Home Cars 1980s Sports Cars That Drivers Want To Stay Forgotten

1980s Sports Cars That Drivers Want To Stay Forgotten

Cameron Eittreim November 15, 2021

The 1980s were a time of advancement for the automotive industry. Carmakers had to adjust with the times by making smaller and more fuel-efficient vehicles. The end result meant drivers experienced a plethora of unique vehicles, especially in the sports car arena. When drivers think back to 1980s sports cars, they probably think of a red Ferrari. However, there were quite a few other notable sports cars that came out during the decade.

Unfortunately, not every sports car that came out of the 1980s was a success. There were quite a few that fell short in more than one area. The Fiero is one such sports car that was an absolute disaster, as was the Ferrari Mondial. We took a look at sports cars that were notoriously bad back in the ’80s, and you won’t be surprised that they are still awful today. Buckle up, because these are some of the worst sports cars you probably remember.

Toyota MR2 (SW20)
Photo Credit: Street Mag

20: Toyota MR2

The MR2 is often referred to as the poor man’s Ferrari. In many ways, that statement is true, although the value of the MR2 has skyrocketed. The MR2 was a fascinating car with a grand design until it got to the mechanicals. The engine would routinely overheat, and the car also had many issues with its transmission (via MR2OC).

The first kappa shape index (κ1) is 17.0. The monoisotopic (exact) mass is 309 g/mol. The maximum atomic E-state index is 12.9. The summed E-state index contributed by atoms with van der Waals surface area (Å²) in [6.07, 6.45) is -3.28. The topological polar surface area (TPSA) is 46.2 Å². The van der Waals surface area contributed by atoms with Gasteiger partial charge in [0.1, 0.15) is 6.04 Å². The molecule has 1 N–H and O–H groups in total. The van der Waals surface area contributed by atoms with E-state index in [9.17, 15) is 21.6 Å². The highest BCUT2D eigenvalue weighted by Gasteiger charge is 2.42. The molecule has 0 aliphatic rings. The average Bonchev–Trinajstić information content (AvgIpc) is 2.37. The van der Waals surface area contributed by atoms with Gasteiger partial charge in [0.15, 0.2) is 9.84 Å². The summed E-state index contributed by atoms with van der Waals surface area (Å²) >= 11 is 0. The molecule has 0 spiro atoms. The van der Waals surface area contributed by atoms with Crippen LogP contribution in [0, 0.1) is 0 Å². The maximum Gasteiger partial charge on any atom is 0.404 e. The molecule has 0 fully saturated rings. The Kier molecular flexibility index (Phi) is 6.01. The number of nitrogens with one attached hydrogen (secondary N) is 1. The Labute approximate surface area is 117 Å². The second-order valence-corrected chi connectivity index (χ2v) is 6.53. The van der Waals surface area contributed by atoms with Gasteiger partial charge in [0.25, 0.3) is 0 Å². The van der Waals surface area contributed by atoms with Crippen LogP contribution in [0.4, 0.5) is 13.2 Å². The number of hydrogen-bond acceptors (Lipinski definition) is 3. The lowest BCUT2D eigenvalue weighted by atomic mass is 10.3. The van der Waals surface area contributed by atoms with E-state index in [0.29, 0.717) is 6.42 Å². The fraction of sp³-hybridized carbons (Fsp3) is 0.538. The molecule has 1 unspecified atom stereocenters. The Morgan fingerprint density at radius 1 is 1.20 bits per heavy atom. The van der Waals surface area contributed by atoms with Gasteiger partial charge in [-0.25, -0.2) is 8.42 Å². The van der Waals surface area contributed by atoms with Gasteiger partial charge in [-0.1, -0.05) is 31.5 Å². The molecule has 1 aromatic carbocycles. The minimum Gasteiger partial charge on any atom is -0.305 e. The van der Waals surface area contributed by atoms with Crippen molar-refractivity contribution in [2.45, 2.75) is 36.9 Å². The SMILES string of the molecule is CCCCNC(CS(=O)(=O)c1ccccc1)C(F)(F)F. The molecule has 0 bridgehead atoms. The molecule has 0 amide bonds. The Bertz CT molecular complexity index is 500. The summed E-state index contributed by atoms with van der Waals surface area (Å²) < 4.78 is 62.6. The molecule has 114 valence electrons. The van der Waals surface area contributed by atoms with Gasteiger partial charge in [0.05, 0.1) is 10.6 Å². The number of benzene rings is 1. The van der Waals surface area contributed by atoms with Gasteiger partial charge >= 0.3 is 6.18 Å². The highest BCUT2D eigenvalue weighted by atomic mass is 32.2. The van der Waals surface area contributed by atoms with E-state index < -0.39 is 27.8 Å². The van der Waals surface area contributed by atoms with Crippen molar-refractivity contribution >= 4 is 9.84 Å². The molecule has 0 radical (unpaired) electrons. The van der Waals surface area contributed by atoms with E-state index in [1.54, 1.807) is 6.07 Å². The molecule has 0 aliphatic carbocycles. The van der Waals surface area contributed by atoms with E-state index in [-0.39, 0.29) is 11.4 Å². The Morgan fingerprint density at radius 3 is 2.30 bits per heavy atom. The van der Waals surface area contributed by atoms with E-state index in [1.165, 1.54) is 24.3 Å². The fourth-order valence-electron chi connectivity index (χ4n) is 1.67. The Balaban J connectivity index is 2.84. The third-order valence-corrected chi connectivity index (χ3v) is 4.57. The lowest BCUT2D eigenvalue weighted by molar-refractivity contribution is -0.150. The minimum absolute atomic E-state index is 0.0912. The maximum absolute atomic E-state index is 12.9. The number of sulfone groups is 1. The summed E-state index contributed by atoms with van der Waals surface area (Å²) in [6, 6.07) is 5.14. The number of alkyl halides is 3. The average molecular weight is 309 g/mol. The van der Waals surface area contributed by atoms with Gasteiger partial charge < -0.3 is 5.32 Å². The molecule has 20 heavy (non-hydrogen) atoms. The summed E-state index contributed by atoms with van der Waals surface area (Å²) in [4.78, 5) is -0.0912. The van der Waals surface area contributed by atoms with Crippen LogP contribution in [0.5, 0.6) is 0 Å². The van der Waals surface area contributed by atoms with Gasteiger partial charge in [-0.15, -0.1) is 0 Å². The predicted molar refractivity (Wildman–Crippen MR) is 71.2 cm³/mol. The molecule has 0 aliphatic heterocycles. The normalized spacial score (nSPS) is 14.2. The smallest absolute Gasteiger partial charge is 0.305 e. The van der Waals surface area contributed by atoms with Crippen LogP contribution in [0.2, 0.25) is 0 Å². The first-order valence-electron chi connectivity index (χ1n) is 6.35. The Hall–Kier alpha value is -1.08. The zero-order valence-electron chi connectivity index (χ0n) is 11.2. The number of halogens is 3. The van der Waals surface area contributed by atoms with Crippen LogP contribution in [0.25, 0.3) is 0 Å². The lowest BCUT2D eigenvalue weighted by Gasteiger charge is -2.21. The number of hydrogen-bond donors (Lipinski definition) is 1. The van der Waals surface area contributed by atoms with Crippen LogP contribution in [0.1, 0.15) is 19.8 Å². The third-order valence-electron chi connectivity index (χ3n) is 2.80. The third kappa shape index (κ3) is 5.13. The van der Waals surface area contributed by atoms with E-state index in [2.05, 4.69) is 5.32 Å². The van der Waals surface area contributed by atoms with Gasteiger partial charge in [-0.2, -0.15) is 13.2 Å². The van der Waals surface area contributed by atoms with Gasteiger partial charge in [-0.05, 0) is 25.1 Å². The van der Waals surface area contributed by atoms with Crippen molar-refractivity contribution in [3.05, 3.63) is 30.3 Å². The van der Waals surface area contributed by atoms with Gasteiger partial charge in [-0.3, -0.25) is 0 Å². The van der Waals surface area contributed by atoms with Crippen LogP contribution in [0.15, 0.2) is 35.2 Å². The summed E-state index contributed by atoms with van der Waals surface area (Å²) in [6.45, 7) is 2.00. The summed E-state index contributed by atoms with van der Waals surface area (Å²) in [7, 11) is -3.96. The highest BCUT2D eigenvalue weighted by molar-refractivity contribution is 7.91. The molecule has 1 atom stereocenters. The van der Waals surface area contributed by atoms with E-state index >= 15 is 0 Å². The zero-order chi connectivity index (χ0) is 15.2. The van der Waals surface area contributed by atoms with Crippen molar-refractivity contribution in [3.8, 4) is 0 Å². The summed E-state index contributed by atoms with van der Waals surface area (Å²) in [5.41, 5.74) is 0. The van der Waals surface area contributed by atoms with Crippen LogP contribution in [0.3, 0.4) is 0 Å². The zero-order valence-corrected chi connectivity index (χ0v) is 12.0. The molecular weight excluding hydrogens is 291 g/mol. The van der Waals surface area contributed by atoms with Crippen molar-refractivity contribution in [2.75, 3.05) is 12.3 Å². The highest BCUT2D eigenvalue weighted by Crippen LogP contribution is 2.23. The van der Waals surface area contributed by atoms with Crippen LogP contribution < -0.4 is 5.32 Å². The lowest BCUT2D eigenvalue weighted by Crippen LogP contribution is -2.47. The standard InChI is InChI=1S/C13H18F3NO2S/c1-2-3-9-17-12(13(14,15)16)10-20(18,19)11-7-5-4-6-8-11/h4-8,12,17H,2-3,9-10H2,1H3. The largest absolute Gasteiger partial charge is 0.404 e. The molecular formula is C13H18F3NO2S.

Toyota MR2
Photo Credit: Toyota

Although the design was similar to the Pontiac Fiero, there were not many reported engine fires. But the MR2 was a car that took a ton of maintenance to keep it on the road. The design would improve as time went on until the car was discontinued. Overall, the MR2 isn’t one of the prouder moments for Toyota.

Photo Credit: Car Domain

19: Ford Thunderbird

The tenth generation of the Ford Thunderbird was sort of a confused car. The styling was both sporty and reserved depending on which body you picked. The S/C version of the car took a supercharged engine and performance to the next level. The interior was where things started to go flat as the lack of quality was evident (via Hagerty).

Photo Credit: Car Domain